Can we afford revalidation?
So GMC believes it has GPs' backing on revalidation. I beg to differ.
Ideally we need a survey by an independent third party. Have we fully understood the consequences of revalidation to make an informed decision?
The coalition Government seems keen on measuring outcomes. We have heard estimates that 5-14% of GPs will fail revalidation. There are 55,000 GPs registered to practise in the UK. So taking the low estimate of 5%, 2,750 GPs will lose their licence. What is the impact on those GPs who fail to tick boxes satisfactorily? Do we have remediation? What support is available (financially, emotionally, professionally)? How do GPs support their families after being told to stop practising with immediate effect? Mortgage payments need to be made. Children need to be fed.
What are the implications for patients? The average GP is responsible for a list of up to 2,000 patients. That's 5.5 million people in the UK who will suddenly not have their own GP. I have witnessed chaos in a surgery when two GPs suddenly ceased working. Is the public ready for that on a huge scale? Suddenly GPs will be working overtime to cover for suspended colleagues, adding to stress and workload. Mistakes are more likely.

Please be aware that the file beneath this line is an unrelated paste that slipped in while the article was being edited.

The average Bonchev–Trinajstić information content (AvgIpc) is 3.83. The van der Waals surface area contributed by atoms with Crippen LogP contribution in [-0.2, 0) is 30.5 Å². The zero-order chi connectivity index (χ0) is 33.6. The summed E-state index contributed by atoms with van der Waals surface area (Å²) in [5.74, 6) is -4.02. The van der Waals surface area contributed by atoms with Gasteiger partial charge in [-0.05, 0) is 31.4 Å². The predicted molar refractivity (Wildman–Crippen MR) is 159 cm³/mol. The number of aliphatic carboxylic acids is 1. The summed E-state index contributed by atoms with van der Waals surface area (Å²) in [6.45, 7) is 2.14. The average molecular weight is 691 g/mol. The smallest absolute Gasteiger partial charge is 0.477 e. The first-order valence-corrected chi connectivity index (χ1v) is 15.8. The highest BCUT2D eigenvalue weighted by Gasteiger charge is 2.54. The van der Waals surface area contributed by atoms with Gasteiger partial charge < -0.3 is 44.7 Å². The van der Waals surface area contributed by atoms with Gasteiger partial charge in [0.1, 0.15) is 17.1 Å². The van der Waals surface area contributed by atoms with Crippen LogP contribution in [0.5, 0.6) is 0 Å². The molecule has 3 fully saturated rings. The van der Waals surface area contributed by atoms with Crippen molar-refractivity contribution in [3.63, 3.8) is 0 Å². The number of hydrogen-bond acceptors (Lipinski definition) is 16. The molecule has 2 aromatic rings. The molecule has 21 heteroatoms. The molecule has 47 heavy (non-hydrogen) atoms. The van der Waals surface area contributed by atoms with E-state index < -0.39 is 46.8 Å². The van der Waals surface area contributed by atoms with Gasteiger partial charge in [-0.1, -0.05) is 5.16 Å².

GPs approaching retirement may question whether they need to continue practising or face the ignominy of being struck off in revalidation for failing a paper assignment.
For society in general, the financial impact on the UK would be up to £156m each year.
The nation must comprehend the impact of revalidation on all doctors, all patients and our nation's economy for the price of one Shipman.
From Dr Una Coales, Stockwell, south London